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Killer Toad

June 14, 2013
My name is Punky

My name is Punky

Now for a little different flavor.  At this point in time, many years ago we had Smokey, Punky, and Boomer.  This story is about Punky our little Yorkie.  He LOVED to go outside and hunt.  His favorite big game to hunt was those little green lizards that were abundant at our house.  All you had to say was, “Where’s the lizard?” and off he’d go big game hunting.  He would go snorking in the bushes and beside the house tracking those lizards.  Well one early evening I was in the house and Cindy was outside with the Punks and he was being his usual self, big game hunting.  But this particular evening he didn’t find a lizard, instead he found a killer toad!  Now I didn’t witness the attack, and Cindy didn’t either, but it was evident that Punky did.  Cindy yelled into the house “Dave, something is wrong with Punky.  Come QUICK!”  So I run outside not knowing what to expect.   There is Punky shaking his head, froth around his mouth, and acting funny.  I asked what had happened.  Cindy said, “I’m not sure but I think he got mixed up with that toad over there.”  So I go look and sure enough there sits a toad beside the house.  So I am wondering if Punky had been watching that special on TV about licking a toads head and getting a LSD high.  The toad appeared to be fine, didn’t look like he was bitten.  Then Punky began having a hard time breathing.  So we picked him up and noticed his collar was very tight.  Well he has a small neck to begin with so that was very unusual.  After removing his collar he was still struggling to breath.  We began to get vey concerned and figured that Punky did tangle with the killer toad and ingested some defensive chemical that the toad produced.  I decided it was time for me to get the ambulance fired up and get Punky to the emergency room for some life saving assistance.  Good for us there was an Animal Hospital about a mile and a half from the house so we loaded up, Punky riding shot gun and me driving.  As I drove him, his breathing was very sporadic and I could tell it was getting worse by the minute.  Tears began rolling down my face and I was trying to talk to him and reassure him telling him I was getting him help and to hang in there.  I remember telling him, “Daddy loves you Punky, keep breathing.  Please don’t die, please keep breathing Punk.  We’ll be there in a second.  Hang in there Punky.”  Within minutes our ambulance arrived at the hospital.  I grab Punky and go running in through the front door and yelled, “We need a Vet NOW, he’s not breathing.”  And I was greeted with the following from the lame girl in the reception area, “I’m sorry Sir but we don’t open for another 15 minutes.”  I said, “You WHAT?  My dog cannot breath, LOOK we need some help NOW.”  “Sir, I am sorry it will be about 15 minutes as the Vet is not here yet.”  I responded, “YOU GOTTA BE KIDDING ME.  My dog is struggling to get a breath and you are telling me to wait 15 minutes.  WHAT KIND OF HOSPITAL IS THIS!”  So my mind went into high gear.  I knew that there was a clinic about 5 miles away and with my ambulance I can get him there if I rush in about 10 minutes with a little help.  So I rush Punky back outside, only having been in this house of death about 30 seconds, and off we go.  Now I am crying, driving, and trying to console Punk.  He looks at me with pleading eyes as if to say “Please help me, I can’t breath”.  I’m telling him to hang in there.  “Daddy loves you Punk.  I’m getting you to a place that will help but you have to hang in there.  Take a breath, please Punk.”  He was getting in a small breath every few seconds but I knew if he didn’t get help quickly it would not turn out well.  I sped to that clinic as fast as I could, no concern for the posted speed limit of 35 MPH on the longest stretch of road.  We arrived at the other clinic in about 8 or 9 minutes, one of the longest 8 or 9 minutes of my life.  I grab Punk and rush in and yelled out, “WE NEED A VET.  MY DOG IS NOT BREATHING!”  And they went into action, took him back immediately.  They administered some oxygen and he began breathing again, although shallow at first, his breathing returned to normal within minutes.  I guess maybe the toxic substance from the killer toad was wearing off.  By now, from the time of the Killer Toad attack until it had been maybe 15 minutes, 20 tops.  After about 10 minutes the Vet said that Punk’s breathing was returning to normal but there was some swelling in the neck.  Monitor him but he should be fine.  I paid them, I think it was around $200, but I didn’t care what the cost was because Punky was looking better and breathing normally at this point.  So I take him back to the ambulance and we proceeded to drive home.  I told him “Daddy loves you and I’m glad you are doing good.  Please don’t scare us like this again.”  There was a happy reunion when we returned home, especially with Cindy as Punky sticks with her like glue.  Of course it was past dinner time by now, but I was assured that Punky would be at the dinner table tomorrow!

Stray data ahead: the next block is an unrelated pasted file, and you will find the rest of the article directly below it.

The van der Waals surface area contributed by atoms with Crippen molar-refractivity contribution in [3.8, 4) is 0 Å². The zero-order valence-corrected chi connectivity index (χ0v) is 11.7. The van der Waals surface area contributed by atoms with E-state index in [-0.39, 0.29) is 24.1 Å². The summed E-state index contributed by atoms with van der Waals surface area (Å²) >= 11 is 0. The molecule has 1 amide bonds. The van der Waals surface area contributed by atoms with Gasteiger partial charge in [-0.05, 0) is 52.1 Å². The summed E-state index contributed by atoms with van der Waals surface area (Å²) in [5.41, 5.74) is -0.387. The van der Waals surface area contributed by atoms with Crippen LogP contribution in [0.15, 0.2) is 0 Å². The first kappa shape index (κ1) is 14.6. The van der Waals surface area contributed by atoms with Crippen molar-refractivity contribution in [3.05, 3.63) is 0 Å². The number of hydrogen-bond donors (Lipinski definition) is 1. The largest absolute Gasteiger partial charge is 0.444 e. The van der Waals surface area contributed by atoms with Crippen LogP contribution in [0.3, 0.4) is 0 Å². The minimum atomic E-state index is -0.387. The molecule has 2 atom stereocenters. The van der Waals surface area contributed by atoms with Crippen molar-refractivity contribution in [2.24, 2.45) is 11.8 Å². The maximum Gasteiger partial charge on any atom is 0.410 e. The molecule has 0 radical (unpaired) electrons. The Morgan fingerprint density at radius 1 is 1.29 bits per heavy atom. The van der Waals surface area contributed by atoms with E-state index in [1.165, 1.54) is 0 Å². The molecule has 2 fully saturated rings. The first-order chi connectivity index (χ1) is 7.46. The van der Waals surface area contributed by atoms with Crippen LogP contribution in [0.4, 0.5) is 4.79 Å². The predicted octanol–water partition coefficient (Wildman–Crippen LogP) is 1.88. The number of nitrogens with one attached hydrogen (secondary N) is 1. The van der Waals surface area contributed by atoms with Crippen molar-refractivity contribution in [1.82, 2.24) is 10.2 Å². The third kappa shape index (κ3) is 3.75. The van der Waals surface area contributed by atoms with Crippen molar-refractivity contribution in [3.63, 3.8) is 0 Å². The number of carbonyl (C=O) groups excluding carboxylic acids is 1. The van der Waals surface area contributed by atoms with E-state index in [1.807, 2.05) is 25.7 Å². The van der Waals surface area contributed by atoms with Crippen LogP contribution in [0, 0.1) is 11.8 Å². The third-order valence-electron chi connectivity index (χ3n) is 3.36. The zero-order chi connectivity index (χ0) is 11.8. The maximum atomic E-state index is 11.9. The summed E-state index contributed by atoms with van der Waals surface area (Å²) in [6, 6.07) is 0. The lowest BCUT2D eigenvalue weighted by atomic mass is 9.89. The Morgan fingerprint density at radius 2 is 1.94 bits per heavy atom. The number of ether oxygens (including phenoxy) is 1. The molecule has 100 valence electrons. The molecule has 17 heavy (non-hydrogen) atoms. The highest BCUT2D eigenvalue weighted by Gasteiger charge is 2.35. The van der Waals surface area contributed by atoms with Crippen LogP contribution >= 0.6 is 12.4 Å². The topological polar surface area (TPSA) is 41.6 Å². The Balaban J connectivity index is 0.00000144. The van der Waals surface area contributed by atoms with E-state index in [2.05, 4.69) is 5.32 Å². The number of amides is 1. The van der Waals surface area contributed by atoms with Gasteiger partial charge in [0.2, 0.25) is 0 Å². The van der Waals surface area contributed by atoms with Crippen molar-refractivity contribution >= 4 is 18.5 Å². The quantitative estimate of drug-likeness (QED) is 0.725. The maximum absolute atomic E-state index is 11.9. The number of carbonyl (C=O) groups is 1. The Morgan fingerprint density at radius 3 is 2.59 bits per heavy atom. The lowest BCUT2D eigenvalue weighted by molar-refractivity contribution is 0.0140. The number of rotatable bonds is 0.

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One Comment
  1. bldunham@i2k.com permalink

    As all pet owners know, they are (or become) our children. It hurts to see them in disress when we can not help them. You did well!!

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